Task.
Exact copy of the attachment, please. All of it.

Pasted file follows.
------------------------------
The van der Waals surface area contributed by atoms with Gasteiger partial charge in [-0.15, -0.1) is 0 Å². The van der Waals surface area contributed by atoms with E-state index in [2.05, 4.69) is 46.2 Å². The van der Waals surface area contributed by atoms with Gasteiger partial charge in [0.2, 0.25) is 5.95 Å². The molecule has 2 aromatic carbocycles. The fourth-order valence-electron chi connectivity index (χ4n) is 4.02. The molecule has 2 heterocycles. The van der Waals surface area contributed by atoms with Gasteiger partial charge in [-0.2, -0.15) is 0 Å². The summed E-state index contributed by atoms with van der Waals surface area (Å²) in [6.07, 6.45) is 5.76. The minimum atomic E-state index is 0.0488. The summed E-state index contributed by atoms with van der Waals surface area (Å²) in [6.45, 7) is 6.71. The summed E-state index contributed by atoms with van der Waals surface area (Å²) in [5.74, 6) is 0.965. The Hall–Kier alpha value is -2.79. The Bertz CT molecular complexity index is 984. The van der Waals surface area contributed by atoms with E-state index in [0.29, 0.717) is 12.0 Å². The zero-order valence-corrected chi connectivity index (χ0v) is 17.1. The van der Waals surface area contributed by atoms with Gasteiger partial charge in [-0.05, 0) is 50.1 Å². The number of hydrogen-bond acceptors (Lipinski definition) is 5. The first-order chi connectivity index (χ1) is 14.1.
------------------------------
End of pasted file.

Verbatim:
The van der Waals surface area contributed by atoms with Gasteiger partial charge in [-0.15, -0.1) is 0 Å². The van der Waals surface area contributed by atoms with E-state index in [2.05, 4.69) is 46.2 Å². The van der Waals surface area contributed by atoms with Gasteiger partial charge in [0.2, 0.25) is 5.95 Å². The molecule has 2 aromatic carbocycles. The fourth-order valence-electron chi connectivity index (χ4n) is 4.02. The molecule has 2 heterocycles. The van der Waals surface area contributed by atoms with Gasteiger partial charge in [-0.2, -0.15) is 0 Å². The summed E-state index contributed by atoms with van der Waals surface area (Å²) in [6.07, 6.45) is 5.76. The minimum atomic E-state index is 0.0488. The summed E-state index contributed by atoms with van der Waals surface area (Å²) in [6.45, 7) is 6.71. The summed E-state index contributed by atoms with van der Waals surface area (Å²) in [5.74, 6) is 0.965. The Hall–Kier alpha value is -2.79. The Bertz CT molecular complexity index is 984. The van der Waals surface area contributed by atoms with E-state index in [0.29, 0.717) is 12.0 Å². The zero-order valence-corrected chi connectivity index (χ0v) is 17.1. The van der Waals surface area contributed by atoms with Gasteiger partial charge in [-0.05, 0) is 50.1 Å². The number of hydrogen-bond acceptors (Lipinski definition) is 5. The first-order chi connectivity index (χ1) is 14.1.